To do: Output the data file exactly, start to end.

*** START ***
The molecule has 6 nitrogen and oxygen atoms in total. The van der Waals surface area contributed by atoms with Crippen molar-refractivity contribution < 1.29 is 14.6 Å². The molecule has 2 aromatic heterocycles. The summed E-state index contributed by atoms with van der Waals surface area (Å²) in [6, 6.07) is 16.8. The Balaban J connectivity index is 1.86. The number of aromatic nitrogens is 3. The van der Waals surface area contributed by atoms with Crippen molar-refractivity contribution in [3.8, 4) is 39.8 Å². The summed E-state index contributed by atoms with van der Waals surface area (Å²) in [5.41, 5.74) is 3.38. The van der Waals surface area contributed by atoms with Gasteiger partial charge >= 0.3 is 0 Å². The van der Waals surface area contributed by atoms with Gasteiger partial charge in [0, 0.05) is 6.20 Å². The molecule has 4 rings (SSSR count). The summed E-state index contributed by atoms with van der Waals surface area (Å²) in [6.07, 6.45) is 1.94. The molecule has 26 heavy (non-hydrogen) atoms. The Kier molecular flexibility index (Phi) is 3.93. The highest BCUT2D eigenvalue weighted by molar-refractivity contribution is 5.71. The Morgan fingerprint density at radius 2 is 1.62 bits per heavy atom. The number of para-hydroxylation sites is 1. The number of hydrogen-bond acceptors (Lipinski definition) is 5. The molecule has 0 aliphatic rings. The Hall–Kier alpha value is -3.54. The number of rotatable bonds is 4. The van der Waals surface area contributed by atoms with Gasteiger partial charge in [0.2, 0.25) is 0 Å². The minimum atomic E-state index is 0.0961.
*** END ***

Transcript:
The molecule has 6 nitrogen and oxygen atoms in total. The van der Waals surface area contributed by atoms with Crippen molar-refractivity contribution < 1.29 is 14.6 Å². The molecule has 2 aromatic heterocycles. The summed E-state index contributed by atoms with van der Waals surface area (Å²) in [6, 6.07) is 16.8. The Balaban J connectivity index is 1.86. The number of aromatic nitrogens is 3. The van der Waals surface area contributed by atoms with Crippen molar-refractivity contribution in [3.8, 4) is 39.8 Å². The summed E-state index contributed by atoms with van der Waals surface area (Å²) in [5.41, 5.74) is 3.38. The van der Waals surface area contributed by atoms with Gasteiger partial charge >= 0.3 is 0 Å². The van der Waals surface area contributed by atoms with Gasteiger partial charge in [0, 0.05) is 6.20 Å². The molecule has 4 rings (SSSR count). The summed E-state index contributed by atoms with van der Waals surface area (Å²) in [6.07, 6.45) is 1.94. The molecule has 26 heavy (non-hydrogen) atoms. The Kier molecular flexibility index (Phi) is 3.93. The highest BCUT2D eigenvalue weighted by molar-refractivity contribution is 5.71. The Morgan fingerprint density at radius 2 is 1.62 bits per heavy atom. The number of para-hydroxylation sites is 1. The number of hydrogen-bond acceptors (Lipinski definition) is 5. The molecule has 0 aliphatic rings. The Hall–Kier alpha value is -3.54. The number of rotatable bonds is 4. The van der Waals surface area contributed by atoms with Gasteiger partial charge in [0.2, 0.25) is 0 Å². The minimum atomic E-state index is 0.0961.